Gerrard Winstanley, the Diggers, the Levellers and the G20

There is an interesting piece by David Horspool in the Times today, seeing resonances between some of the G20 protests, notably the G20 Meltdown on Wednesday 1 April, and the Diggers, whose commune on St. George’s Hill, Surrey was established on the same day 360 years ago.

Of course, some of these protesters had already been very consciously linking their actions back to an earlier tradition of protest – if not quite back to the mid-seventeenth century – see Climate Rush‘s appropriating of suffragette style, slogans and tactics in opposing Heathrow expansion.

Horspool’s argument also involves an artificial division between Leveller ‘democrats’ and Digger ‘communists’ (with a small c.) But even Winstanley’s supposedly neo-Stalinist last political tract The Law of Freedom in a Platform envisaged a democratic state built upon a clear notion of a social contract, while the Levellers were a lot more interested in the defence of individual liberty against tyranny than they were in securing the vote for adult males. Back in the mid-17th century, the Levellers had already recognised that voting rights alone could not reverse political inequalities. For that reason, not only did government have to be clearly founded on the principle of popular sovereignty, by the actual act of subscribing to the Leveller proto-constitutions, the Agreements of the People, but once elected, the power of the new ‘representative’ (Parliament) and the executive had to be hemmed in by a series of ‘reserves’, rights which no power in the land could abrogate.

More interesting is Horspool’s suggestion that the Diggers’ vision was more global than the Levellers. That is largely a consequence of the wedding of the plan for Digger communes with Winstanley’s vision of the new millennium, an event that obviously was not going to be confined just to England. Even so, the Levellers, again, get a bit hard done by. Didn’t Edward Sexby try, albeit with limited success, to sell Leveller ideas (via a French translation of the Agreement of the People, ‘L’Accord du peuple’) to the Frondeurs? And see also Peter Linebaugh and Marcus Rediker’s excellent treatment of the wider implications of Leveller rhetoric in The Many Headed Hydra.

But certainly, the largely peaceful, carnivalesque nature of the G20 demonstrations this week has clear affinities with many British popular movements that successfully combined sociability with solidarity, like the orderly processions that marched to Peterloo in 1819, indebted to the Lancashire tradition of  ‘rush-bearing’

Even Winstanley is at last getting a party in his honour, with a festival commemorating the Digger settlements to be held in Cobham in September this year.


The URI to TrackBack this entry is:

RSS feed for comments on this post.

6 CommentsLeave a comment

  1. Hi Edward,
    Thanks for the tip on the Diggers and contemporary events.
    I am currently writing an assignment on Gerrard Winstanley (I study the history of ideas, in Denmark) and he writes several times that God is no respecter of “persons”. I was if you could help me out withknow of a book or an article dealing with the meaning and uses of the concept of “person” in seventeent-century England and/or Winstanley?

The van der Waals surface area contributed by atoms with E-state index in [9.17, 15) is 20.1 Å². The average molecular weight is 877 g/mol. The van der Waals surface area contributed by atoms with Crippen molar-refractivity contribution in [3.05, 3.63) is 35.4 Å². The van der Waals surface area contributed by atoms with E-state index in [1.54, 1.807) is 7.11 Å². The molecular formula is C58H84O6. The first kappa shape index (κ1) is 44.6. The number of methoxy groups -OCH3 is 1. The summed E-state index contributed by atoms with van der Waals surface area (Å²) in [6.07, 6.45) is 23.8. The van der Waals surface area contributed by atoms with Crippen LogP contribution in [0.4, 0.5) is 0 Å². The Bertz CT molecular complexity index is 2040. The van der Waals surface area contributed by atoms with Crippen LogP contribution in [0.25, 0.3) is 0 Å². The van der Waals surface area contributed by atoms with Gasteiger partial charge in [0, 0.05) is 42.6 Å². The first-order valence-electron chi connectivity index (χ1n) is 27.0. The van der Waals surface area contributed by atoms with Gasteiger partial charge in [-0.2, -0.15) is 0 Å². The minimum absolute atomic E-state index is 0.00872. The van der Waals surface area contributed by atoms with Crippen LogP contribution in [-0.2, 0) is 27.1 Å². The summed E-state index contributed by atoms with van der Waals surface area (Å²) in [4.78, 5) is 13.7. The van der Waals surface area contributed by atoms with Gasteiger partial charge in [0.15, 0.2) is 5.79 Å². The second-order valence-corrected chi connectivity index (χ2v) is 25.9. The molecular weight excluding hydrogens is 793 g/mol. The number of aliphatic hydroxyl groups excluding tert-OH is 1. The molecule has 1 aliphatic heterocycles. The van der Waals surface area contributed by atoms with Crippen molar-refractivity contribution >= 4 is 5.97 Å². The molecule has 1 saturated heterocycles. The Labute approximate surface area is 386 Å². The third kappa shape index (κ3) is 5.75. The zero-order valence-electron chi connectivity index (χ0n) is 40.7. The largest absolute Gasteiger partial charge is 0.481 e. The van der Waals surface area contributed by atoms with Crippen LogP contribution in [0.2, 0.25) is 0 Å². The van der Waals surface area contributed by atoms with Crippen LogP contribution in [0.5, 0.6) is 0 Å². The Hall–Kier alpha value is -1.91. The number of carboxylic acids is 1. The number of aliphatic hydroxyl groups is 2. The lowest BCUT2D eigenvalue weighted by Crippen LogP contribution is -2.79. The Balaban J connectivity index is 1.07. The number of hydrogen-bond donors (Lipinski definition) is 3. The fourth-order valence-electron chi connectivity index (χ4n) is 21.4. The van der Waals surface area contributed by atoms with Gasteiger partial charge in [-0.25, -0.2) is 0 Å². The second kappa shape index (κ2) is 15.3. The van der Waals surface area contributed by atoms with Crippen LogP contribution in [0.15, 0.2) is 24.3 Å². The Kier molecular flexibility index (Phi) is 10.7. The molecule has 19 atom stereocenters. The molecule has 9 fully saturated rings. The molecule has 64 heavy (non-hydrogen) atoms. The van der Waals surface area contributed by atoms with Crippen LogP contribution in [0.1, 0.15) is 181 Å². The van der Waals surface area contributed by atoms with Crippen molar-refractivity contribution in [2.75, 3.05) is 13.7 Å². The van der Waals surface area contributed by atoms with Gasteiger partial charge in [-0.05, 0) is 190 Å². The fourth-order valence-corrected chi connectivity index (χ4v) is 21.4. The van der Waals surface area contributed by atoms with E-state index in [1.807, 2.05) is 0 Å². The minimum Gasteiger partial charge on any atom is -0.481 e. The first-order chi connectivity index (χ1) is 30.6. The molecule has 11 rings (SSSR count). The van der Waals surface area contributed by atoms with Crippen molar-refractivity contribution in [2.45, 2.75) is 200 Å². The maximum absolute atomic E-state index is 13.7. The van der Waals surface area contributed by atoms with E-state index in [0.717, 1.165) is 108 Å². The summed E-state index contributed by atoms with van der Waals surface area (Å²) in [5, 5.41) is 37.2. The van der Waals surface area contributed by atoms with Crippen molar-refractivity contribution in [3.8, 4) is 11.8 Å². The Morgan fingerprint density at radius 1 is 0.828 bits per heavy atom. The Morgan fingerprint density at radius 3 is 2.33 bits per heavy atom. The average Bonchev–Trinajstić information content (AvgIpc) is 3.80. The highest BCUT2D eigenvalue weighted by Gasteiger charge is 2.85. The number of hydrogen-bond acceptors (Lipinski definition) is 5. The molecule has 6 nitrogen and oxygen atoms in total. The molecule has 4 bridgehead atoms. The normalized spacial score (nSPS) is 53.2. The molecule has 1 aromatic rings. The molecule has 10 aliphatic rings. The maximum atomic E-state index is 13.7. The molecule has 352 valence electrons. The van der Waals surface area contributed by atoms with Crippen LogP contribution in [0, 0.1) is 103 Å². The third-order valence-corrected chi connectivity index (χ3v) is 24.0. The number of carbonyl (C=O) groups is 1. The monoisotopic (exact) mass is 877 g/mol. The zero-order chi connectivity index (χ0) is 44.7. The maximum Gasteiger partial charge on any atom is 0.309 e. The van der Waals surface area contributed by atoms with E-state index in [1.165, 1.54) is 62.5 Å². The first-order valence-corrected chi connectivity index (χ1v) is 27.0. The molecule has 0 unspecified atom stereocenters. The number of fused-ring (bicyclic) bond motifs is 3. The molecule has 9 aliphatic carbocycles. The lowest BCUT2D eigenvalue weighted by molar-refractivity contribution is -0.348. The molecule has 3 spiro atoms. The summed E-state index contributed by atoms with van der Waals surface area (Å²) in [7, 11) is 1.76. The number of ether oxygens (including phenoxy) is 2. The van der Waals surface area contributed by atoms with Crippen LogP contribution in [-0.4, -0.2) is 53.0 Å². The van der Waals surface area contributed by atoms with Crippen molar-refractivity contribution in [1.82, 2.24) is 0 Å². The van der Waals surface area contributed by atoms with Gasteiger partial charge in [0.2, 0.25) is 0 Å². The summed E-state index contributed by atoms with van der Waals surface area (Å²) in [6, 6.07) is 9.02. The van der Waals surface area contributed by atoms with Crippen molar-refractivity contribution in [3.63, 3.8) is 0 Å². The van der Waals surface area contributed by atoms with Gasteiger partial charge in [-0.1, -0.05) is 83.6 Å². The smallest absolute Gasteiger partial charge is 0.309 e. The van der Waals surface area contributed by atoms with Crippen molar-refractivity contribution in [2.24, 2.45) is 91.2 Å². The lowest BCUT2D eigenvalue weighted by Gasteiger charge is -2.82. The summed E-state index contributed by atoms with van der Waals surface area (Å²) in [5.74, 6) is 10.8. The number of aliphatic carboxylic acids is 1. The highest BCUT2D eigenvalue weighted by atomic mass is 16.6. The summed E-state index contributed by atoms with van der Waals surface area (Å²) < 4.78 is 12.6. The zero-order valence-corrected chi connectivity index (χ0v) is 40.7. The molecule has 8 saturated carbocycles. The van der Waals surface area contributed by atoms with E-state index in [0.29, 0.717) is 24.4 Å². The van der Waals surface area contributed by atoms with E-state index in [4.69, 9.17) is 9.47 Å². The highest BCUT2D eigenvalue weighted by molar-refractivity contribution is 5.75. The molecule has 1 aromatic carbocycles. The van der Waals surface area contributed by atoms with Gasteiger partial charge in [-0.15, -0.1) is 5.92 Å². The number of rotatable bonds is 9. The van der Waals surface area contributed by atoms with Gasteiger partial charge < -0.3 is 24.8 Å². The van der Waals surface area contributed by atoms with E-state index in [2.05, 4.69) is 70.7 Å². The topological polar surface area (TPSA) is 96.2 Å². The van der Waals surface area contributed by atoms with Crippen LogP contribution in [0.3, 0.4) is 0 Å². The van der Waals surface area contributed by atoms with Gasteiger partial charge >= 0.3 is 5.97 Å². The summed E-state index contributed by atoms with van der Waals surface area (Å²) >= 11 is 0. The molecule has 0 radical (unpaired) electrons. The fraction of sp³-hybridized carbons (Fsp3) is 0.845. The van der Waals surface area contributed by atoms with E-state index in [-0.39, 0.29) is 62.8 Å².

Best regards,

  2. Mads:

    If I may make a suggestion, Vallance mentions in the above post Linebaugh and Rediker’s _Many Headed Hydra_, in which they discuss early modern applications of the phrase “God is no respecter of persons” at length. Re: Winstanley, see J.C. Davis’s _Utopia and the Ideal Society_, ch. 7.

    Kind regards,

  3. Thanks, Tania. I should have guessed it was a biblical reference.


  4. The sin of property we do disdain! Funny because I had a great chat with a sociology professor at the G20- all about Winstanley and the Diggers.

    Check out the Diggers song on youtube- its great.

    “England is not a free people till the poor that have no land have a free allowance to dig and labour the commons”


  5. A memorial to Gerrard Winstanley is to he unveiled in St Andrew’s church, Cobham, Surrey on Saturday 12th September at 11.30 as part of Cobham’s Heritage Day. On Sunday 13th Professor Chris Rowland of Oxford University will preach at the 10am service on the message of Winstanley for today.
    This year marks the 400th anniversary of Winstanley’s birth and Cobham was his home and the seen of much of the Digger activity.

  6. We have organised a seminar on Winstanley to mark the 400th anniversary. It will be on Thursday 19th November at Conway Hall, 7pm. The authors of the new complete works will be the speakers.

    All welcome.

Leave a Reply

Fill in your details below or click an icon to log in: Logo

You are commenting using your account. Log Out / Change )

Twitter picture

You are commenting using your Twitter account. Log Out / Change )

Facebook photo

You are commenting using your Facebook account. Log Out / Change )

Google+ photo

You are commenting using your Google+ account. Log Out / Change )

Connecting to %s

%d bloggers like this: